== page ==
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Rated: 13+ · Essay · Community · #2237143
Looks at relationship issues, denial, domestic violence & its causes. An opinion piece.
Most people at some point have lived in denial. Other's issues and problems are obvious, yet we are hesitant to acknowledge our own.

Denial is our subconscious mind protecting us from possible emotional pain, yet...the irony is avoidance is likely to cause more pain than if we initially just faced the truth.

Each person has their own truth when dealing with the causes of emotional pain...especially to do with relationships. We were there, we know what happened, yet we make subconscious adjustments to the truth so it fits better into what we are comfortable admitting to others, and in turn, to ourselves. Also gaining empathy and support within the family or support network, which serves to limit responsibility for where we find ourselves.

In order to better understand ourselves and grow, there needs to be both truth and ownership. Otherwise, we learn little which could be of any future benefit from previous mistakes, and go on to repeat those mistakes time and time again...using blame, combined with denial, to justify why we find ourselves back in similar situations or circumstances (abusive relationships).

In any relationship breakdown, no matter what the situation or outcome, there needs to be an honest appraisal (after the pain of loss has subsided), self-analysis, serious soul searching and time alone...and not jumping straight back into another relationship before we have come to grips with our own issues. Using more 'I' or 'me' statements and less 'you' or 'they' statements.

There is a virtue which often gets pushed aside by ill-feeling and resentment...forgiveness. Many think forgiveness applies only to the perpetrator and that they do not deserve such forgiveness. But if honesty and accountability come to the fore, then we must all accept some degree of blame for what has transpired...even in many cases of domestic violence.

Is it good enough to hold only one person responsible and so accountable? Then labelling that person a monster. Does this mentality bring any kind of progress or change? Or is it self serving in its approach? By helping us all deal with the horror of these tragic events...using blame as a crutch...and so not facing the realities of life, where no one except the children is innocent (as difficult as this is to swallow).

Then, of course, the very point of forgiveness...to relieve the burden of having to carry such heavy feelings, when in actuality, these feelings only hurt ourselves and those closest to us.

Women and children are subjected to abuse and domestic violence far too often. But unfortunately, many think with a singular viewpoint...that there is only a victim and a perpetrator. Because of the violent and tragic crimes (mostly) men commit, society desires a simplistic and straightforward solution. But in my opinion, it is a mistake to just blame...without any thought towards why these men commit such despicable acts.

I believe that one way domestic violence becomes normalized is when young boys see the way their fathers and role models act, and how society in general sees and treats women...earning less and being disrespected in so many ways. And then growing up thinking the behaviours are acceptable or even encouraged. So, of course, they then grow up with an attitude that women are not equal. And when things don't go the way they want or expect, they are not equipped to deal with it, so they often become violent and controlling. And when the threat of losing their children is thrown into the equation, this can and does become a recipe for disaster.

There are, of course, men who haven't been subjected to any known influence and perhaps had a good upbringing and they can become abusers...I have heard talk saying they are evil and there is no hope they can or will change...and this may be true for some, but I myself have been guilty of subjecting my former wife to domestic violence and as much as it pains me to say, my children were at times witness to my angry outbursts towards her.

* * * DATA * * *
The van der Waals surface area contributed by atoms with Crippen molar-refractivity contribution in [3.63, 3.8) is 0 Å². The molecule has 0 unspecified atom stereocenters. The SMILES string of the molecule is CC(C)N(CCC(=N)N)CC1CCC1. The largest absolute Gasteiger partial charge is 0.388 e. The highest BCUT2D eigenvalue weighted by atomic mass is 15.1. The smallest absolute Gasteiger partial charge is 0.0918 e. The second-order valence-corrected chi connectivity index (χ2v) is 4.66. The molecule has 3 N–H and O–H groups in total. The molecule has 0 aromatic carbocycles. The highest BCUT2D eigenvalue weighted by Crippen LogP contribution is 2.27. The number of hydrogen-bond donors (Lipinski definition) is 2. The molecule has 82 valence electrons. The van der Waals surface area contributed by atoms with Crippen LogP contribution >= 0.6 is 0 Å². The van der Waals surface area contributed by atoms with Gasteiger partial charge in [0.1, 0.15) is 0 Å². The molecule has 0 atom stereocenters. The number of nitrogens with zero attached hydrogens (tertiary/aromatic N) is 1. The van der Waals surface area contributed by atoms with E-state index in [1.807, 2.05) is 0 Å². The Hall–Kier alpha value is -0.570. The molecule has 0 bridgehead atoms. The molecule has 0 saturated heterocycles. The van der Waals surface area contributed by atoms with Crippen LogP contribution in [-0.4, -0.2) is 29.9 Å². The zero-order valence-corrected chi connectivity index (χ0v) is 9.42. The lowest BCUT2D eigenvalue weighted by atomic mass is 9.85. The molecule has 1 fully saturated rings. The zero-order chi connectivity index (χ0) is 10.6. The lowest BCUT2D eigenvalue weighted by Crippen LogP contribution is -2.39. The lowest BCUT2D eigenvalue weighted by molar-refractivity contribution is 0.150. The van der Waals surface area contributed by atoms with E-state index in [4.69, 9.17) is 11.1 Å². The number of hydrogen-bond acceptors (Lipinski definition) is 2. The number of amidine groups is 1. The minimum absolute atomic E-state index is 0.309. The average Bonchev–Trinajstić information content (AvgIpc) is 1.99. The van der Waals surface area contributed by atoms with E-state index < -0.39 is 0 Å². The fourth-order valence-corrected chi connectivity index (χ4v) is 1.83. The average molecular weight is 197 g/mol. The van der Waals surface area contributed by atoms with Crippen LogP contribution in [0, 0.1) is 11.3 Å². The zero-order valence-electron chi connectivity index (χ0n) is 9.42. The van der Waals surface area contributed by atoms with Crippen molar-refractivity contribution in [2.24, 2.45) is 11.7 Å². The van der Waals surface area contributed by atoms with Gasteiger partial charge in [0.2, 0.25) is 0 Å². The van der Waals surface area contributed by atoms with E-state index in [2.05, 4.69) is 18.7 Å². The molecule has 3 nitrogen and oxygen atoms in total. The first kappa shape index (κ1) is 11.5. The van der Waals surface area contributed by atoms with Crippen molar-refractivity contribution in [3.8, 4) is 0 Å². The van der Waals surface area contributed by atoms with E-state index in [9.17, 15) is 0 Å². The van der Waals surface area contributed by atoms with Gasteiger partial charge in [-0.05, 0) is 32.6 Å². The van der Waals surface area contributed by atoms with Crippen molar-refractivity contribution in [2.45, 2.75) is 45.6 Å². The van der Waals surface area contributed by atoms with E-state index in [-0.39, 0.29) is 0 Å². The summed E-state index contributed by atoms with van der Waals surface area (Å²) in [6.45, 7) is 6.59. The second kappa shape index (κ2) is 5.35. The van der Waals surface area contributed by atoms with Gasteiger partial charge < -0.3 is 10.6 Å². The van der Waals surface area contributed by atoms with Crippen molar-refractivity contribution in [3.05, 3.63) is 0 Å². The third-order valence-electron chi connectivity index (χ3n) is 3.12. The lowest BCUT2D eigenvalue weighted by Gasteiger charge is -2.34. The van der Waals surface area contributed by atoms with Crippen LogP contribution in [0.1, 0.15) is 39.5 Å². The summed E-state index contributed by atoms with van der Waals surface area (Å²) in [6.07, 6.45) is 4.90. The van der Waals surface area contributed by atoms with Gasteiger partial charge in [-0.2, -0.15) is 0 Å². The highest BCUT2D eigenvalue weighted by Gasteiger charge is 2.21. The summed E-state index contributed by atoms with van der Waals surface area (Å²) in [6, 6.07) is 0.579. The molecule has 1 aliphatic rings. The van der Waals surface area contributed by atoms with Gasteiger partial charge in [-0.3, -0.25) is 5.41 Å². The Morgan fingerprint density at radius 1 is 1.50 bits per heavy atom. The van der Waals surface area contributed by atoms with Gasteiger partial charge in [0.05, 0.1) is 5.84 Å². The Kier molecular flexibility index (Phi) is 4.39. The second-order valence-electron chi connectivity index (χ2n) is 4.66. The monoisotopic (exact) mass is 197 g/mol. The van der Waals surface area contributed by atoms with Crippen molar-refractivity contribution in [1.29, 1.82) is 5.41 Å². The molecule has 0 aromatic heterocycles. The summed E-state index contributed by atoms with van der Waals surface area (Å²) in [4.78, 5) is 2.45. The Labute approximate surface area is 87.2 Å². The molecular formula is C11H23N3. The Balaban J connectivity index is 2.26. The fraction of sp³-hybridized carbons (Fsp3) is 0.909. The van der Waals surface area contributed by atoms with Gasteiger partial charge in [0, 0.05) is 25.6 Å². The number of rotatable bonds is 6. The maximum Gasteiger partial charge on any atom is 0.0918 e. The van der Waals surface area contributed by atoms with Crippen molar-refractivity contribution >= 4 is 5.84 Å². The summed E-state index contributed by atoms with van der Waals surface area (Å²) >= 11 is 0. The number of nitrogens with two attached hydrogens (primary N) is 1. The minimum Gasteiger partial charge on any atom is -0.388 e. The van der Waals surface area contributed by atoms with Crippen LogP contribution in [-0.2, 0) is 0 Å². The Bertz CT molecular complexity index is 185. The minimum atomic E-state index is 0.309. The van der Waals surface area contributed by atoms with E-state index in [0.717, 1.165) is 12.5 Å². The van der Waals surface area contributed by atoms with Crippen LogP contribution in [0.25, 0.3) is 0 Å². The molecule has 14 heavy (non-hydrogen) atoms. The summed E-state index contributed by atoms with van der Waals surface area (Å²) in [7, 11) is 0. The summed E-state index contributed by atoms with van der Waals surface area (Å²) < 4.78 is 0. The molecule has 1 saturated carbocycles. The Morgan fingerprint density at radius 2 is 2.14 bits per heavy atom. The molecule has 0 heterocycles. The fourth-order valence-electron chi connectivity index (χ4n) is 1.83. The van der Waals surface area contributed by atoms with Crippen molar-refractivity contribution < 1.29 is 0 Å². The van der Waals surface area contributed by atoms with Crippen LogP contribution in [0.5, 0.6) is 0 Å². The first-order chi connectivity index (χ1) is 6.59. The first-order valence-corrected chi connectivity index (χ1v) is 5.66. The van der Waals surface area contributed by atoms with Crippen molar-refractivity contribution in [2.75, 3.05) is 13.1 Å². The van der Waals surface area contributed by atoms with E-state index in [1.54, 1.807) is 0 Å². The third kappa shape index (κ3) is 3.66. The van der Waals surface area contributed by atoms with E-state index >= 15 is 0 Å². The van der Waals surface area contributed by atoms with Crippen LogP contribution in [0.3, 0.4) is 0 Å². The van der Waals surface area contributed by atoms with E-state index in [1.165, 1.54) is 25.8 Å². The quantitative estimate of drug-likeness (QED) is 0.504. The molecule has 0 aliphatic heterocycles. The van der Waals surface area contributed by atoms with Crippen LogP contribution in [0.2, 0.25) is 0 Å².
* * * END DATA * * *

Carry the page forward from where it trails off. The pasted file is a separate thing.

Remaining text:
When I realised my life was falling apart, to try to save my marriage I enrolled in a domestic violence course...which opened my eyes to what domestic violence actually is and how much damage it causes. Sixteen weeks that changed my life forever. I never thought I was a perpetrator, after all, I had never hit my wife. But when I became educated and realised there is no excuse for it...no amount of provocation, bad behaviour from my partner or simply having a bad day...things became much easier to my surprise. Being passive/aggressive...bottling my emotions of anger and frustration until something benign would see me explode...damaging furniture and even to the point where I attempted suicide, was now a thing of my past.

I now understand what triggers me and the warning signs leading up to those feelings. I learned how much power there is in not losing my cool...remaining in control of my temper even when I felt I was being provoked...in fact, it was this tactic I had fallen for too many times in the past that gave me the confidence and determination to take it as far as I could...from work situations to anywhere a fair outcome was needed. I had learned to be assertive...using these new skills to make my way through life instead of bulldozing and demanding...me me me had gone, replaced by a much calmer and safer person for all to be around.

Unfortunately, the pain we cause can be catastrophic to those who are subjected to our abuse...and for some, they never really get over it. And although my marriage couldn't be saved, I was thankful not to be in the higher spectrum of abusers and my now ex-wife seems ok and the children,, although estranged from me now for three years, are doing well at school and from what I can gather are happy and seem to have recovered.

I very much regret the things I did and even though there is this mentality of victim and purp, there are no winners and only losers from family violence. Writing this was something I hoped might somehow make a difference to someone in the future...because no one can change the past, only learn from it. I lost so much because I was insecure and feared things that in the end, ironically, actually happened because of the way I behaved, thought about and treated my family.